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Software piracy dips as PCs fall out of favour in Singapore, says study

Publication Date : 25-06-2014


Software piracy is on the wane here due partly to computers falling out of favour with consumers.

The 10th Global Software Survey released yesterday showed that 32 per cent of software used in homes and offices in Singapore last year was pirated, down from 33 per cent in 2011.

Market research firm IDC AsiaPacific said there has been a shift in device preferences, which has affected the way people acquire software.

It conducted the study for industry watchdog The Software Alliance (BSA), previously known as the Business Software Alliance.

"Instead of buying computers, people are buying tablets as they are cheaper," said Victor Lim, IDC's vice-president of customer research and consulting.

Demand for tablets almost doubled from 660,000 units in 2011 to 1.27 million last year, the company said.

In contrast, computer shipment here, which peaked at 1.5 million in 2011, slid to 1.07 million last year.

This has led to fewer pirated programs being used, Lim said, adding that the trend is expected to continue.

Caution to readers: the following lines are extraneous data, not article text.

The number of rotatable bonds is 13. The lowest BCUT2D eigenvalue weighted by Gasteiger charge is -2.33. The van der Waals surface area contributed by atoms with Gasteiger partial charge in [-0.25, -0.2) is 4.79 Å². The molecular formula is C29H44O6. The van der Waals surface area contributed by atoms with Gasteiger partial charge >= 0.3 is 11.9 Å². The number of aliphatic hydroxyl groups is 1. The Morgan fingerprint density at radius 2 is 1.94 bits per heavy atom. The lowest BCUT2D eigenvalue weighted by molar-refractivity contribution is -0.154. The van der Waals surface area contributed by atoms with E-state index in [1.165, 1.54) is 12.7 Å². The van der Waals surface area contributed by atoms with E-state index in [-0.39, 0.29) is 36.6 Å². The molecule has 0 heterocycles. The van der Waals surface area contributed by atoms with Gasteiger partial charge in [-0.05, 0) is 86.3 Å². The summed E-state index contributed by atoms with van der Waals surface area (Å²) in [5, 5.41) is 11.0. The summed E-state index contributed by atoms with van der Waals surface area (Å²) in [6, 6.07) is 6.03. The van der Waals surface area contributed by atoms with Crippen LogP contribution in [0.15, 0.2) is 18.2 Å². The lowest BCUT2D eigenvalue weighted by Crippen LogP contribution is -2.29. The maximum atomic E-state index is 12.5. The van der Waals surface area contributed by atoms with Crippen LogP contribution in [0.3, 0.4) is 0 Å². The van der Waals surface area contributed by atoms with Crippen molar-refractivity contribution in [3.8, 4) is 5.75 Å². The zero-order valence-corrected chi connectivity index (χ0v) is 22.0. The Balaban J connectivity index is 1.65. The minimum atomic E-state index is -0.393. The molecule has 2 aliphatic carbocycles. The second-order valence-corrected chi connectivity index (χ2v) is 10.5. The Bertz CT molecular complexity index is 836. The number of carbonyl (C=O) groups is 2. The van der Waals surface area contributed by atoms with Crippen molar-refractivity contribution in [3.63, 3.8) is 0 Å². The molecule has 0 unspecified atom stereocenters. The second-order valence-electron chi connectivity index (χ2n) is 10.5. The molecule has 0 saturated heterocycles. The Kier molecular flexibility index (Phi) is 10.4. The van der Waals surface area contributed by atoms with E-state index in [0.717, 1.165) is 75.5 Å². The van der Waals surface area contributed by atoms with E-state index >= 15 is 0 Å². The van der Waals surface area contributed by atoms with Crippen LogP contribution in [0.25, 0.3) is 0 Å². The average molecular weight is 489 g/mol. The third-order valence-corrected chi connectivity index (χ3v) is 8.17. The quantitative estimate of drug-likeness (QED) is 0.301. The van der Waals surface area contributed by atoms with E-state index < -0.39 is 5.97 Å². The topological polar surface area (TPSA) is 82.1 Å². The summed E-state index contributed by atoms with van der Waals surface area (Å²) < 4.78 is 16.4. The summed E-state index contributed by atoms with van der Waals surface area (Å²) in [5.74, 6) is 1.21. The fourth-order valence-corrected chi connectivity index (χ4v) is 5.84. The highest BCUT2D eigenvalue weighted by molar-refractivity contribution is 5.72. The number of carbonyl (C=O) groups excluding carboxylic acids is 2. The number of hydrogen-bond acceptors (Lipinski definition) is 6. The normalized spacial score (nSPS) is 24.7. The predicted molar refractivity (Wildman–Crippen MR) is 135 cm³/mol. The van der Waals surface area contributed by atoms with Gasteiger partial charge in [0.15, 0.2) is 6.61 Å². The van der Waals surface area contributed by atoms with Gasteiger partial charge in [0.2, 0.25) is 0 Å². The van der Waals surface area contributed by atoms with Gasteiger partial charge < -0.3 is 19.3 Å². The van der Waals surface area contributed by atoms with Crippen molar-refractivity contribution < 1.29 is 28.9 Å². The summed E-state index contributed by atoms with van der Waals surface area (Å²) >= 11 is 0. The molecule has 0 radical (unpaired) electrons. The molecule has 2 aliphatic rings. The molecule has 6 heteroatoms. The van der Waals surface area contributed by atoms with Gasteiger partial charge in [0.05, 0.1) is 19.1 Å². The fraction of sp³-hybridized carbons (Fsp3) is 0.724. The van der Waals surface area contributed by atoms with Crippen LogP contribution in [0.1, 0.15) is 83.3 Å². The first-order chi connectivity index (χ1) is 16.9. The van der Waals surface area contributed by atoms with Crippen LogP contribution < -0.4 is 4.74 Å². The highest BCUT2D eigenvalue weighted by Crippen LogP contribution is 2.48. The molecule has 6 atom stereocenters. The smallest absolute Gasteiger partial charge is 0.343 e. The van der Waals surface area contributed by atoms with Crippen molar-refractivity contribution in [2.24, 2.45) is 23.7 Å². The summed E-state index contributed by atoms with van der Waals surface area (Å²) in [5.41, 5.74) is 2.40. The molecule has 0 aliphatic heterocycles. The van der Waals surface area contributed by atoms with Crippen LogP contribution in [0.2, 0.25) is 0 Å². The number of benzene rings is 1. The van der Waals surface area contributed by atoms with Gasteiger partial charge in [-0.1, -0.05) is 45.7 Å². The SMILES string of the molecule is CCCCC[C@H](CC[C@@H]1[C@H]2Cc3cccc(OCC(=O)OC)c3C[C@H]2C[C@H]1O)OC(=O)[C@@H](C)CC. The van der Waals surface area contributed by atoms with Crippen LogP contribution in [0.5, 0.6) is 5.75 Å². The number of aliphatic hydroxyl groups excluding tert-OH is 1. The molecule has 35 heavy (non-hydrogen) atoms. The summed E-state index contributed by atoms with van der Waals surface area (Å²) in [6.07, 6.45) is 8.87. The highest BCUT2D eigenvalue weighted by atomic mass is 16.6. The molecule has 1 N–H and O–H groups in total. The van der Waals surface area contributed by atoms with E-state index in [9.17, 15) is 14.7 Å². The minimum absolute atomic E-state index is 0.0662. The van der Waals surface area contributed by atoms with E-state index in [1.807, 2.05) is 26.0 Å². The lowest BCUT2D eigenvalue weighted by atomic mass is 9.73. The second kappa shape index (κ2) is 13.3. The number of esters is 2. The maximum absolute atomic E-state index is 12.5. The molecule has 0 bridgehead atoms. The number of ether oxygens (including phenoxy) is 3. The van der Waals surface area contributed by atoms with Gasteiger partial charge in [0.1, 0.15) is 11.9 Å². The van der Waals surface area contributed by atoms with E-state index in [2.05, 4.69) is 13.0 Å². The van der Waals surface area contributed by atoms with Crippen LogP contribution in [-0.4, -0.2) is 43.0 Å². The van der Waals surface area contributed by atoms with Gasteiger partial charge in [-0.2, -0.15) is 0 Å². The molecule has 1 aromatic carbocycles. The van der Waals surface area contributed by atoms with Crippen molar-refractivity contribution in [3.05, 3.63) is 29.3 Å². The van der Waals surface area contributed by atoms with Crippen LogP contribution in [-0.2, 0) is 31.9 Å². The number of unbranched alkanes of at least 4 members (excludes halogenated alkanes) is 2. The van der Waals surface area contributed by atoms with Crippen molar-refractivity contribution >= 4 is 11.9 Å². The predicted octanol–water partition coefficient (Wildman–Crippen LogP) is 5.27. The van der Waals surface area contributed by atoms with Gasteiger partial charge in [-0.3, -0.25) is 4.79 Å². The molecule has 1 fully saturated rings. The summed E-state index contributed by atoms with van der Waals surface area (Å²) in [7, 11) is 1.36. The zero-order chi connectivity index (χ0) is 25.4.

Tablet software purchases have yet to be captured in the study, but Lim said that tablet users are buying legitimate software.

Consumers said they are more willing to pay for tablet apps than traditional computer programs because they are cheaper.

Copywriter Lee Teen Yen, 40, paid less than S$25 (US$20) for two document editing apps for her iPad. "Consumers wouldn't mind paying this much - but not hundreds of dollars for an operating system and productivity software," said Lee.

Medical social worker Ho Seih Hwa, 28, concurred: "I won't pay more than S$100 (US480)"

Meanwhile, sellers of legitimate software still lost a record US$344 million in potential sales of original programs last year due to piracy. This is higher than the US$255 million of reported losses in 2011, as the US dollar has strengthened since.

Software piracy in Singapore has been declining gradually since 2003 when 43 per cent of home and office computers used pirated software.

Roland Chan, senior director of compliance at BSA Asia-Pacific, attributed the fall to users' fear of malware infection.

He also cited factors such as police raids on companies suspected of using illegal software and the BSA writing to companies to persuade them to buy the real thing rather than end up in court.

The watchdog offers a S$20,000 (US$16,000) reward for every anti-piracy tip-off that leads to successful action being taken.

Bootleg software cost the Asia-Pacific US$21 billion last year. This was higher than in any other region and made up nearly a third of the global piracy toll.

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